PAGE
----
María Dueñas, The Seamstress

The Seamstress (The Time Between Seams / The Time in Between) is a wonderful tale of espionage and intrigue, adventure and fear, dishonour and love and it is not surprising that it has made María Dueñas a household name and catapulted her to the top of Spain’s bestseller lists. A couple of years after the book debuted, a television adaptation of the book was released, setting the record for the most watched television premiere in Spain.

Based on how much I loved the book, it’s going on my watch list, for sure! Interestingly, too, is the fact that upon the release of the TV show, online sales of sewing machines in Spain increased by 176%.  That’s how compelling this story is.

It’s a commitment read; the novel weighs in at 600 pages, but I was so drawn into the plot that I had finished it in a couple of day. This is escapism but intellectual escapism; you are immersed in the action which plays out in 1930s and 1940s Madried and Tangiers, and the romance and wonderful descriptions make for a sensual escape from everyday life (which is just what I needed this week).

Many of the characters of the novel have been drawn from real life (as an academic, it’s clear the author has done her research here): Alan Hillgarth, a British spy working in Madrid, Juan Luis Beigbeder, High Commissioner of Spanish Morocco and later Franco’s foreign minister and his English lover-turned-spy Rosalinda Powell Fox. It is this research which gives the novel a backbone and makes it all the more compelling.

Dueñas’ decision to make her protagonist a seamstress is not without significance and symbolism. Sewing is a notable signifier of femininity. A sedentary and passive activity, it was traditionally done by respectable women within their homes. Dueñas turns this female ideal on its head by making the heroine’s sewing skills the very thing that launches her into a world of adventure… and danger. Sira’s dressmaking skills and her attention to detail are what gives her the wherewithal not only to survive but to thrive as she plays her part in the British intelligence mission in Spain.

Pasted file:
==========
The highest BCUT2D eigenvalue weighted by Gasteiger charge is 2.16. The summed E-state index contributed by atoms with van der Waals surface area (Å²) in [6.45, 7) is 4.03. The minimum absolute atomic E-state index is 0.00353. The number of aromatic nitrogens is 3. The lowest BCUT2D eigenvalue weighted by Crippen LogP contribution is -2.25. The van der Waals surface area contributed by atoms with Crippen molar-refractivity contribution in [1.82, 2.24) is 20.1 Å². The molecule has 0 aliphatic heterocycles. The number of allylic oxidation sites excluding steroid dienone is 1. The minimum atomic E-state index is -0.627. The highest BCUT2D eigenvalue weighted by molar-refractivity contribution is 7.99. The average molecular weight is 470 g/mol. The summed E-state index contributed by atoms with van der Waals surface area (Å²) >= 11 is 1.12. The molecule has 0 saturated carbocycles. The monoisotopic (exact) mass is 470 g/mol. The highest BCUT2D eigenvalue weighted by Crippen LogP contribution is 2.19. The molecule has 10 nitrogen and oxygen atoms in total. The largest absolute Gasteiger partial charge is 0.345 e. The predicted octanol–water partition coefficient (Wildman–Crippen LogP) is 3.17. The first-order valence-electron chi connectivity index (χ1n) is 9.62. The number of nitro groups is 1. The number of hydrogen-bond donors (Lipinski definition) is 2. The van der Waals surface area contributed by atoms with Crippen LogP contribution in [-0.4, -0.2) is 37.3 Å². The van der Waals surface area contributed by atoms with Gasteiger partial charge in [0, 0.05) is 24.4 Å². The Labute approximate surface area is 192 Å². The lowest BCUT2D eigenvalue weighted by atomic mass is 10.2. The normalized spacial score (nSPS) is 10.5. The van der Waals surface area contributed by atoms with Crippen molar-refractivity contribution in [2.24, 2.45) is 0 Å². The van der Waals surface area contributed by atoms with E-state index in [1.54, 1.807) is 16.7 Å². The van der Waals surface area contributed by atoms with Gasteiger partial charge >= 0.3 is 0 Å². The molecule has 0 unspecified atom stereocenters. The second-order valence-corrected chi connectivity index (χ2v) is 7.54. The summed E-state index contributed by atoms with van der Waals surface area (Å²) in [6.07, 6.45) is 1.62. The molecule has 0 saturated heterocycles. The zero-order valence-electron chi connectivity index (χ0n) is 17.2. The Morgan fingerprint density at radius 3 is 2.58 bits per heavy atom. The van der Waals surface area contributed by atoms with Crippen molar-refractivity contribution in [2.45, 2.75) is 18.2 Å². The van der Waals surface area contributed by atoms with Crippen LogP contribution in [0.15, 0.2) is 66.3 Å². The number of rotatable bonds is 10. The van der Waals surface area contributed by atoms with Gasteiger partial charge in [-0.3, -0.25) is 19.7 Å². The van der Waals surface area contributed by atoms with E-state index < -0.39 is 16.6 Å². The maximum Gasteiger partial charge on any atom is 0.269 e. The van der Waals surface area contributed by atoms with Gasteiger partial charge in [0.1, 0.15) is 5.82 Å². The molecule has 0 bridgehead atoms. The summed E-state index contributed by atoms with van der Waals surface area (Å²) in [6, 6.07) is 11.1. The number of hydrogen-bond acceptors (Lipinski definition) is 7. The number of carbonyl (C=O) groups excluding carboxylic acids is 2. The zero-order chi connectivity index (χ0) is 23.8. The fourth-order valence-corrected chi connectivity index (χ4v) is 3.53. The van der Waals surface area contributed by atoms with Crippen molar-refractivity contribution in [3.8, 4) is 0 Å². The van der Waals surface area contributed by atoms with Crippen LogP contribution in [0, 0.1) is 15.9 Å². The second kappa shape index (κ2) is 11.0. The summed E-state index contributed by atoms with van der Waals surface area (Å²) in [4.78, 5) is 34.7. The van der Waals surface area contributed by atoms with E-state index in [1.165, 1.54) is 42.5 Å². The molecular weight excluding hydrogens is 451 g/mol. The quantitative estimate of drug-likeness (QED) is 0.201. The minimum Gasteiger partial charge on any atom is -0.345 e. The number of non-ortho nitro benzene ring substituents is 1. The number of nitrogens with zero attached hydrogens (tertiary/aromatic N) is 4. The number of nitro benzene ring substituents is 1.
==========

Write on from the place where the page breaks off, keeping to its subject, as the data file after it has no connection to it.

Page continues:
The strength of this novel lies in the expert characterisation, especially of the heroine Sira Quiroga. Her early life and training prepare her for a career following in her mother’s footsteps, also a seamstress. From the outset of the novel, the young Sira is a dutiful daughter, prepared to marry a dependable but dull man until she is swept away by a tall, dark stranger and resists a respectable, steady life. But in a turn of events, Sira finds herself penniless, pregnant and abandoned in Algiers, and has to try to rebuild her life while paying off debts amassed by the man who abandoned her and unable to return to Spain which is in the grip of Civil War. This is really a story of how whatever doesn’t kill you makes you stronger.

As Sira starts rebuilding her life, setting up a dressmaking studio and reinventing herself as a successful couturier, the tempo of the book gears up a notch when she embarks on a double life as a spy as the spectre of Work War Two looms on the horizon, passing information to the British Secret Service which she gleans from her German Nazi clients who speak freely in the safe confines of her shop. The very existence that threatens her life inspires her to really live it.

The action moves seamlessly from place to place as we follow Sira on her journey. It’s no surprise that the novel has been televised; it is an epic – the locations are breath-taking; the costumes are immaculate; and the characters are utterly mesmerising.

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